Contains class and interfaces for supporting SASL. This package defines classes and interfaces for SASL mechanisms. It is used by developers to add authentication support for connection-based protocols that use SASL.

SASL Overview

Simple Authentication and Security Layer (SASL) specifies a challenge-response protocol in which data is exchanged between the client and the server for the purposes of authentication and (optional) establishment of a security layer on which to carry on subsequent communications. It is used with connection-based protocols such as LDAPv3 or IMAPv4. SASL is described in RFC 2222. There are various mechanisms defined for SASL. Each mechanism defines the data that must be exchanged between the client and server in order for the authentication to succeed. This data exchange required for a particular mechanism is referred to to as its protocol profile. The following are some examples of mechanisms that have been defined by the Internet standards community.
  • DIGEST-MD5 (RFC 2831). This mechanism defines how HTTP Digest Authentication can be used as a SASL mechanism.
  • Anonymous (RFC 2245). This mechanism is anonymous authentication in which no credentials are necessary.
  • External (RFC 2222). This mechanism obtains authentication information from an external source (such as TLS or IPsec).
  • S/Key (RFC 2222). This mechanism uses the MD4 digest algorithm to exchange data based on a shared secret.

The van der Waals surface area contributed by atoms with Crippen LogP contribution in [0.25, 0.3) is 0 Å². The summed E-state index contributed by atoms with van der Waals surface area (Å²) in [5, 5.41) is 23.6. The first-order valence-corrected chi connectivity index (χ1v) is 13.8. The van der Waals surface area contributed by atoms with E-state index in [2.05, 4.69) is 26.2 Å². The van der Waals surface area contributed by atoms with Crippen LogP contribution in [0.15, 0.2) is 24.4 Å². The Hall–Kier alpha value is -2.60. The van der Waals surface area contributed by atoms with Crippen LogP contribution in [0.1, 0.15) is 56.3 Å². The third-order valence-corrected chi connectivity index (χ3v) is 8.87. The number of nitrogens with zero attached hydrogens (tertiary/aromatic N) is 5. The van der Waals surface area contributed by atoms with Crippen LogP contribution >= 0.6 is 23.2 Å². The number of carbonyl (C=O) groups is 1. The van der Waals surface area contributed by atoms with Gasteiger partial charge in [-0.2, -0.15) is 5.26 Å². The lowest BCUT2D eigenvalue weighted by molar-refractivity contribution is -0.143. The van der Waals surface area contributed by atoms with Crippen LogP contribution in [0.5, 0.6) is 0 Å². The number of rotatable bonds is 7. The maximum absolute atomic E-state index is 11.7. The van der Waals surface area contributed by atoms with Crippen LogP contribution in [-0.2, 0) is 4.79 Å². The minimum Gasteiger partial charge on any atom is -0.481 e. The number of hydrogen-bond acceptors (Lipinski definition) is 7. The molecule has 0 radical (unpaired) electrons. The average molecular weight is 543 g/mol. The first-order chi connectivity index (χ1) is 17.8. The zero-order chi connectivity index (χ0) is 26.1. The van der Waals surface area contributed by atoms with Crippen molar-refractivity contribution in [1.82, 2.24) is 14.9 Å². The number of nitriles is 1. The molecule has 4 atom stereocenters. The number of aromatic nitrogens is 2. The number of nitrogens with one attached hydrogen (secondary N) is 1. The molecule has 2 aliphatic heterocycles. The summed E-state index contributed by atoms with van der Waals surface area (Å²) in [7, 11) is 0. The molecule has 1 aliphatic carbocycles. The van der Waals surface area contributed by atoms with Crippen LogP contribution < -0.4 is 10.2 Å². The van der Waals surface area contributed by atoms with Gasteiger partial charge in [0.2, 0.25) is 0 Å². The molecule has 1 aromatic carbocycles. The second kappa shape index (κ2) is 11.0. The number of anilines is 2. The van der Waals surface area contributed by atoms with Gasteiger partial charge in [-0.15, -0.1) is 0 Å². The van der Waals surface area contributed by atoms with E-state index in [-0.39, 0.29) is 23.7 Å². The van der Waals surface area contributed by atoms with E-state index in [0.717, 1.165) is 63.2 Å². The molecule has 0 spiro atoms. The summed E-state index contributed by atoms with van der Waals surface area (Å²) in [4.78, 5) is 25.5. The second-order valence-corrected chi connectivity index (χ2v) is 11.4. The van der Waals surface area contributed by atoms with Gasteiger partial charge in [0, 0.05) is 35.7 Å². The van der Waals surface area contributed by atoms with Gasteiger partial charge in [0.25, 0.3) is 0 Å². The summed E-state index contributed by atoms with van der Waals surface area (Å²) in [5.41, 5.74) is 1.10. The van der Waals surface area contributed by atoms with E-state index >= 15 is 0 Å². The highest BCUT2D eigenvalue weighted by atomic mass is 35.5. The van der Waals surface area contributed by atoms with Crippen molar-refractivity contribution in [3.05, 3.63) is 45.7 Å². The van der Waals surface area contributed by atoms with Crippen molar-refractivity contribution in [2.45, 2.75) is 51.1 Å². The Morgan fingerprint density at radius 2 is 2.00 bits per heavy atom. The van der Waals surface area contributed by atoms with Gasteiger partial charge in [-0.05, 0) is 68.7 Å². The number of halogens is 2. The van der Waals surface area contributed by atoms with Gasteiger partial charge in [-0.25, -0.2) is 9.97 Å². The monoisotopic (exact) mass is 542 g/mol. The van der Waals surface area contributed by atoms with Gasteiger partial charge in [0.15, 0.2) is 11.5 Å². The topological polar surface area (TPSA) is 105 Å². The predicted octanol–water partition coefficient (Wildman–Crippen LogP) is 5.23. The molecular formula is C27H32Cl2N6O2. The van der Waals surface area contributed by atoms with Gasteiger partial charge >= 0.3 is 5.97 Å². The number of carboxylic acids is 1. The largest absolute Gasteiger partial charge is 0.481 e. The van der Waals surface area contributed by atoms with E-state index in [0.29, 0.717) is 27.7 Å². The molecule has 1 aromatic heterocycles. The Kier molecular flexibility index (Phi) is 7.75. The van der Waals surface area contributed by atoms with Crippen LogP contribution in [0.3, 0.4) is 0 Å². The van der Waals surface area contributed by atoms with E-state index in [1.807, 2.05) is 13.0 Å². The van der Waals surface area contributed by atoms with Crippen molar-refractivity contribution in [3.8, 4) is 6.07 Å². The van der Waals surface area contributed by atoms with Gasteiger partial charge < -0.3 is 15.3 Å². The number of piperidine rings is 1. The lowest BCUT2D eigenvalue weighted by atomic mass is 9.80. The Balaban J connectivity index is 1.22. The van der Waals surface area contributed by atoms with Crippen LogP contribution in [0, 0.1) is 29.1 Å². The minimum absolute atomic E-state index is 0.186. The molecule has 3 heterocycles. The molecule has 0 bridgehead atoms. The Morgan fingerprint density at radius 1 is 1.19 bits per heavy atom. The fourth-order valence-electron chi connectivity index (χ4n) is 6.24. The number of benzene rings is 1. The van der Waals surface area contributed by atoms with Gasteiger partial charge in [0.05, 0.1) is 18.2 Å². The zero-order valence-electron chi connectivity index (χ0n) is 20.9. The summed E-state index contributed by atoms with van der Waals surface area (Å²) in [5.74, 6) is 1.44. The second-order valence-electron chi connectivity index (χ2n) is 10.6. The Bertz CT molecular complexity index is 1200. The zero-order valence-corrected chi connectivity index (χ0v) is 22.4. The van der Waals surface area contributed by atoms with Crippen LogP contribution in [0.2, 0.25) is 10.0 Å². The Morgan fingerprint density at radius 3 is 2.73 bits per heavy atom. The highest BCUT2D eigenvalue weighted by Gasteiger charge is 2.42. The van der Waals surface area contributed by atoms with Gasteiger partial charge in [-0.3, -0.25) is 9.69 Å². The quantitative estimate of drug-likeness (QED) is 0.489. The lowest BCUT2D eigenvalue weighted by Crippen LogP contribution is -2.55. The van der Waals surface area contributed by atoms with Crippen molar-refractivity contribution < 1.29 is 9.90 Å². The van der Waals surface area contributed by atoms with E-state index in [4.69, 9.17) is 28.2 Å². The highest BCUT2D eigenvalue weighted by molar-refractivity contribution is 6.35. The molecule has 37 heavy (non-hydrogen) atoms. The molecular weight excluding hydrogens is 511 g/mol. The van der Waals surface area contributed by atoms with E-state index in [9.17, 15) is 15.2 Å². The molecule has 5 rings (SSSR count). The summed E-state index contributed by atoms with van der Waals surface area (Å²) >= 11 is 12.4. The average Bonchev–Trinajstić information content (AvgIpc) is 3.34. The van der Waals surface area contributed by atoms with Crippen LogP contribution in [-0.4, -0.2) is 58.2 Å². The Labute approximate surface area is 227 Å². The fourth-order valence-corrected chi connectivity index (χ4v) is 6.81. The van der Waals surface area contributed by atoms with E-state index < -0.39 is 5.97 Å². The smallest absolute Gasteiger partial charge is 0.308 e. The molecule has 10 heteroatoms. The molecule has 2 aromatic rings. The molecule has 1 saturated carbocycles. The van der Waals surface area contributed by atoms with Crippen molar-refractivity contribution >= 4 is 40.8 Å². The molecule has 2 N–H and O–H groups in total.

• GSSAPI (RFC 2222). This mechanism uses the GSSAPI for obtaining authentication information.
Some of these mechanisms provide both authentication and establishment of a security layer, others only authentication. Anonymous and S/Key do not provide for any security layers. GSSAPI and DIGEST-MD5 allow negotiation of the security layer. For External, the security layer is determined by the external protocol.


Users of this API are typically developers who produce client library implementations for connection-based protocols, such as LDAPv3 and IMAPv4, and developers who write servers (such as LDAP servers and IMAP servers). Developers who write client libraries use the SaslClient and SaslClientFactory interfaces. Developers who write servers use the SaslServer and SaslServerFactory interfaces. Among these two groups of users, each can be further divided into two groups: those who produce the SASL mechanisms and those who use the SASL mechanisms. The producers of SASL mechanisms need to provide implementations for these interfaces, while users of the SASL mechanisms use the APIs in this package to access those implementations.

Related Documentation

Please refer to the Java SASL Programming Guide for information on how to use this API.